[lit-ideas] Re: Can't have a gun? Get a dog

  • From: David Ritchie <ritchierd@xxxxxxxxxxxxx>
  • To: lit-ideas@xxxxxxxxxxxxx
  • Date: Fri, 2 Jun 2006 21:25:44 -0700

Come, people, observe. Dogs come in a great variety of personalities and temperaments. You simply adapt the training to what you've got. What happens in the wild? A would-be alpha dog gets swatted, bounces up, gets swatted, learns where he or she fits. I write "swatted," not beaten up or thumped. The degree of violence is a matter of canine vocabulary, not human, and it's not about damage. Dogs in packs damage, kill, eat other dogs. As Lawrence says, he was lucky his dog didn't run into a pack of coyotes. In scuffles among themselves, dogs of a kind work out power struggles. Dogs include people among their kind.

Of course a dog that's attacked by a man will be dangerous; there was no conversation there, no readable vocabulary, merely violence. The swatting is part of a conversation about who gets to make the rules. All that I've read on training is mostly about how one translates human into canine and vice versa. It's a language problem.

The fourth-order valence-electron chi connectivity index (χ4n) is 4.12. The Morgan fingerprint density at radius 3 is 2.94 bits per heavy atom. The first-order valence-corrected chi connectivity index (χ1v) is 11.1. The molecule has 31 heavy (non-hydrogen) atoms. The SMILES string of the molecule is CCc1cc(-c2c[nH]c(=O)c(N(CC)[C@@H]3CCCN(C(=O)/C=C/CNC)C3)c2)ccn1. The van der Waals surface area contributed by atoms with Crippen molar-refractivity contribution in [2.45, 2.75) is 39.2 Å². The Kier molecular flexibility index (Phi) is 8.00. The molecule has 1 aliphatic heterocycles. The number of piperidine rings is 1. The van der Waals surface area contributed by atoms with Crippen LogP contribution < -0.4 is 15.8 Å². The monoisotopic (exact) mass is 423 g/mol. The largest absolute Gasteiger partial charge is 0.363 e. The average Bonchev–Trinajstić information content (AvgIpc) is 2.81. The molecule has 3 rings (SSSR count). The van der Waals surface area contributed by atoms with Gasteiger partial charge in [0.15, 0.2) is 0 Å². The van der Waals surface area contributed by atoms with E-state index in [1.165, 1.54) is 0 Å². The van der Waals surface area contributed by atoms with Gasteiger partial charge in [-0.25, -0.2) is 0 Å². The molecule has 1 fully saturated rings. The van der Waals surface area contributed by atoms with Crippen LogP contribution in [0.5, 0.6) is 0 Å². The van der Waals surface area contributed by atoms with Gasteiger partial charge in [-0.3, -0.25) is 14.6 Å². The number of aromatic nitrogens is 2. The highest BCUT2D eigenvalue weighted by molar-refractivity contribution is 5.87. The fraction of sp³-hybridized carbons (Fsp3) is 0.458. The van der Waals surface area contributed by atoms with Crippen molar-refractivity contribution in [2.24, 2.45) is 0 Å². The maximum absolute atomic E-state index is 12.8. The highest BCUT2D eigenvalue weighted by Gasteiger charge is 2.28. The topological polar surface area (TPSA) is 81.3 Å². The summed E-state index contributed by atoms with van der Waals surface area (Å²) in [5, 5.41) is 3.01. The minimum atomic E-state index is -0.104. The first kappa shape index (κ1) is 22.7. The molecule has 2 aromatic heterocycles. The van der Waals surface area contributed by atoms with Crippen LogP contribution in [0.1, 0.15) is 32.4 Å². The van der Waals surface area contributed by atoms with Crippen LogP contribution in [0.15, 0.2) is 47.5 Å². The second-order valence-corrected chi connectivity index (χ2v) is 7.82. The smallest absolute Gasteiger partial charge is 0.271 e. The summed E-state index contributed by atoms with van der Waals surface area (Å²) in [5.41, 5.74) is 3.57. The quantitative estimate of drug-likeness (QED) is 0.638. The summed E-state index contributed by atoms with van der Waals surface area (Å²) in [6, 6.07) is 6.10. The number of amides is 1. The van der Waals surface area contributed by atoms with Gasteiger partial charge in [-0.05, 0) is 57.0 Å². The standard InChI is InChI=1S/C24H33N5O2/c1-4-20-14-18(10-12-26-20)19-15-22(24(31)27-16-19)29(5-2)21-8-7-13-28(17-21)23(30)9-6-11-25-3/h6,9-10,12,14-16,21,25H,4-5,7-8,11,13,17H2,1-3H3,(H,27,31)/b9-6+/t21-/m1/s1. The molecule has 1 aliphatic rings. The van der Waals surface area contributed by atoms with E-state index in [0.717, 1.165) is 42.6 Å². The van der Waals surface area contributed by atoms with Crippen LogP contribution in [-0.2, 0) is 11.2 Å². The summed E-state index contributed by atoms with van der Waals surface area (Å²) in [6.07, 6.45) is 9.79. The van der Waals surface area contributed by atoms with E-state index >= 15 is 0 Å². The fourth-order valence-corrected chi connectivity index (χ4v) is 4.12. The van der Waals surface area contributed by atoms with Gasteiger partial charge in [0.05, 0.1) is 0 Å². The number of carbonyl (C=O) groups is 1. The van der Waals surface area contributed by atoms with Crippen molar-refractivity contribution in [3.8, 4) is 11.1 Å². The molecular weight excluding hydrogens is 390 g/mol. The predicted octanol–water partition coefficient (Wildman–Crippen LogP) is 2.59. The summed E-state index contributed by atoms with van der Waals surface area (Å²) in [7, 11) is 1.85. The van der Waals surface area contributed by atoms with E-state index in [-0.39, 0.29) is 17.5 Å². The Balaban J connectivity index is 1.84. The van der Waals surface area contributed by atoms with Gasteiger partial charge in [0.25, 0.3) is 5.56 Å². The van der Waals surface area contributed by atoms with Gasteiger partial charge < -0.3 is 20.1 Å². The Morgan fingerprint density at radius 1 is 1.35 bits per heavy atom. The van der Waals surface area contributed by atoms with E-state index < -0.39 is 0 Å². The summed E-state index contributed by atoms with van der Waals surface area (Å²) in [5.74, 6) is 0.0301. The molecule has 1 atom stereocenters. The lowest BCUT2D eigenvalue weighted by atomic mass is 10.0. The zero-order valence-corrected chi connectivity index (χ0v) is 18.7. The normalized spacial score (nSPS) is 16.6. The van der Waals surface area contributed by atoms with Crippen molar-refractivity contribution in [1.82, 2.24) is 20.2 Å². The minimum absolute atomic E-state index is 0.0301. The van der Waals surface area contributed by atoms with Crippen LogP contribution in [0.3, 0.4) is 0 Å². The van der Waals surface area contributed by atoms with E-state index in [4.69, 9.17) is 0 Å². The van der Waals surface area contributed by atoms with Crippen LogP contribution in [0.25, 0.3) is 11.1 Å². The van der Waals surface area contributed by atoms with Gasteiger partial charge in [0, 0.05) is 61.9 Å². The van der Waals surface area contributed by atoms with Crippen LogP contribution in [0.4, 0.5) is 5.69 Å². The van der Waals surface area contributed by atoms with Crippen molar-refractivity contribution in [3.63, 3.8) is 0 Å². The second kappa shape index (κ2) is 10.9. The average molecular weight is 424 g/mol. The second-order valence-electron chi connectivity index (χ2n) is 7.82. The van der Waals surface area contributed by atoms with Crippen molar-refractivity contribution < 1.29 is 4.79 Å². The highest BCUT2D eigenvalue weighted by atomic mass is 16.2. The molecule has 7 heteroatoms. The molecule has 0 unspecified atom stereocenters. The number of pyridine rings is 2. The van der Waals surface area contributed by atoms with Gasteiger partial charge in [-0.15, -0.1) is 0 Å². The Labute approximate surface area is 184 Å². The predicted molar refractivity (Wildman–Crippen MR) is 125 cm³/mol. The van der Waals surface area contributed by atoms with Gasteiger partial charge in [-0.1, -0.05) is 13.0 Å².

But Lawrence is, I think generally right; dogs who want to lead the pack will challenge until they either win, or figure out who really ought to lead the pack. Less ambitious dogs have different understandings of the world and should be trained differently.

Maybe I have a skewed view of things; border collies are not ordinary dogs. But with the first dog I relied too much on gestures and persuasion. A wise old trainer said, before I got my second dog, "Knock him off his feet once, early on." I did. When the puppy pulled I quite literally bowled him over. Now we just talk. I say, "Don't pull." He looks at me. There's no cowering. The look says, "But we're going to the PARK. Can't you walk faster than that?"

David Ritchie,
Portland, Oregon

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